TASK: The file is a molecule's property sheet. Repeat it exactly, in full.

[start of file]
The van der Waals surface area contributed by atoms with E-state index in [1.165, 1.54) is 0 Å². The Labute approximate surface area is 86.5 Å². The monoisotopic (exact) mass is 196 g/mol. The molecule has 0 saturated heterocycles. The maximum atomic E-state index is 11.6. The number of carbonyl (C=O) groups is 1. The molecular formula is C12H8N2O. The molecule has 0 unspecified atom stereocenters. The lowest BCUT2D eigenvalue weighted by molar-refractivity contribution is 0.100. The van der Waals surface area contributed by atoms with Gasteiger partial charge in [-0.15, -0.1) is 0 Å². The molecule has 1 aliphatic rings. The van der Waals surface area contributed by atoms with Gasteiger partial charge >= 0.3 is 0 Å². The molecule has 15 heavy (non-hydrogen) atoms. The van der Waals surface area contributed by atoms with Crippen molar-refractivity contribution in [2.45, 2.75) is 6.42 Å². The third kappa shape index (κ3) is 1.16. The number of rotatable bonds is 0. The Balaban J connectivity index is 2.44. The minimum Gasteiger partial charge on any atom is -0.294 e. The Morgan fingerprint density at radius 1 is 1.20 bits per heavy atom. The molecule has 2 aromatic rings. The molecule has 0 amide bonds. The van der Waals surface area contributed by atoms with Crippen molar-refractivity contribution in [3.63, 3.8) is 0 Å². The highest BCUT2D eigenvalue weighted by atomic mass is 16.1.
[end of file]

The van der Waals surface area contributed by atoms with E-state index in [1.165, 1.54) is 0 Å². The Labute approximate surface area is 86.5 Å². The monoisotopic (exact) mass is 196 g/mol. The molecule has 0 saturated heterocycles. The maximum atomic E-state index is 11.6. The number of carbonyl (C=O) groups is 1. The molecular formula is C12H8N2O. The molecule has 0 unspecified atom stereocenters. The lowest BCUT2D eigenvalue weighted by molar-refractivity contribution is 0.100. The van der Waals surface area contributed by atoms with Gasteiger partial charge in [-0.15, -0.1) is 0 Å². The molecule has 1 aliphatic rings. The van der Waals surface area contributed by atoms with Gasteiger partial charge >= 0.3 is 0 Å². The molecule has 15 heavy (non-hydrogen) atoms. The van der Waals surface area contributed by atoms with Crippen molar-refractivity contribution in [2.45, 2.75) is 6.42 Å². The third kappa shape index (κ3) is 1.16. The number of rotatable bonds is 0. The Balaban J connectivity index is 2.44. The minimum Gasteiger partial charge on any atom is -0.294 e. The Morgan fingerprint density at radius 1 is 1.20 bits per heavy atom. The molecule has 2 aromatic rings. The molecule has 0 amide bonds. The van der Waals surface area contributed by atoms with Crippen molar-refractivity contribution in [3.63, 3.8) is 0 Å². The highest BCUT2D eigenvalue weighted by atomic mass is 16.1.